The strongest argument in favor of preserving the General market is as follows: if to threaten the city of London, then there will be risks for the whole of the British economy. The share of the financial services sector accounts for only about 3% of jobs in the country, but it generates 11% of all tax revenues. To kill the goose that lays the Golden eggs recklessly. When the economy slows (and it’s probably the best scenario that awaits us), the country really need these revenues. In addition, the balance of payments deficit of Britain is more than 5% of GDP (according to this indicator, it is in second place among OECD countries), therefore the surplus of the financial sector in the amount of 3% of GDP is critical to prevent external shock.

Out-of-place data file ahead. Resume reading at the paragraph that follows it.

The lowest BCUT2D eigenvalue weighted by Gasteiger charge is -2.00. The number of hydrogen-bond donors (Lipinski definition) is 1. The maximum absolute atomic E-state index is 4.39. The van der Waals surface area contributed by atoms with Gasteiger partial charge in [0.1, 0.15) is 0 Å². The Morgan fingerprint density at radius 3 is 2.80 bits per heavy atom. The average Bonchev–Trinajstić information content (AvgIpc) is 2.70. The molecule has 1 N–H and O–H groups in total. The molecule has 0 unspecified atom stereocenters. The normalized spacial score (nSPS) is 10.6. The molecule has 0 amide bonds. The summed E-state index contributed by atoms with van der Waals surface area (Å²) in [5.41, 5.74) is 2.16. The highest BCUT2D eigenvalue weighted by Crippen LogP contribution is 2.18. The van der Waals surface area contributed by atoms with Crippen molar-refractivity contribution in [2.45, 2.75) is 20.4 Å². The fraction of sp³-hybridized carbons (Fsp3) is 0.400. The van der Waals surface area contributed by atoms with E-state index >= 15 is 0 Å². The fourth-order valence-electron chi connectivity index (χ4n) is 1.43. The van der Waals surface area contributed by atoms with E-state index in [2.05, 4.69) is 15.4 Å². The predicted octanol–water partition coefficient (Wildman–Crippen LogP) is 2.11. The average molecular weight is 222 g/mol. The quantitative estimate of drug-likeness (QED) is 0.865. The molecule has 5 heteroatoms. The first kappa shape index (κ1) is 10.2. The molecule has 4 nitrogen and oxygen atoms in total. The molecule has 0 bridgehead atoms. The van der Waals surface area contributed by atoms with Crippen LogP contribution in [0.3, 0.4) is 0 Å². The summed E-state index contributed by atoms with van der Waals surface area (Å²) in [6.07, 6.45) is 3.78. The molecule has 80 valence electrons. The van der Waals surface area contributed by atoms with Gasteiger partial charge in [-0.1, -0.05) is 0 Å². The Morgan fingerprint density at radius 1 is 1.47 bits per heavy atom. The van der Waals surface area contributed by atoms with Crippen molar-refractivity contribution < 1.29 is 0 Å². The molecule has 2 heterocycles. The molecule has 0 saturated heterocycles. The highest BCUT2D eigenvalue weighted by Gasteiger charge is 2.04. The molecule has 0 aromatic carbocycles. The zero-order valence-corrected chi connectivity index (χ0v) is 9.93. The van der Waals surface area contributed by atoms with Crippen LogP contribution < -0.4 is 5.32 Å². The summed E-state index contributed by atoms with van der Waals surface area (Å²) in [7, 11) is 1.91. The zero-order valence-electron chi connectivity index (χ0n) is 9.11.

Is it any wonder that the British pound fell sharply after the vote for the Brexit. Claim that currency devaluation will help to reduce our trade deficit, so as to improve the competitiveness of British exports. But as the experience of 2008, when the pound also fell sharply, devaluation does not have significant effect on the size of the external deficit. Britain has not so much price-sensitive export products, whose production can be quickly increased.
As a result, the financial markets of London, it’s nervous times. We need new experts not associated with the discredited acronyms (IMF, etc) to explain to a very skeptical audience some unpleasant facts of our economic life. Should not be taken as an ironic proposal of Brecht seriously. The British people have spoken, and now we have to find a way to fulfill his wishes with minimal economic costs.
Howard Davies – Chairman of the Royal Bank of Scotland
Copyright: Project Syndicate, 2016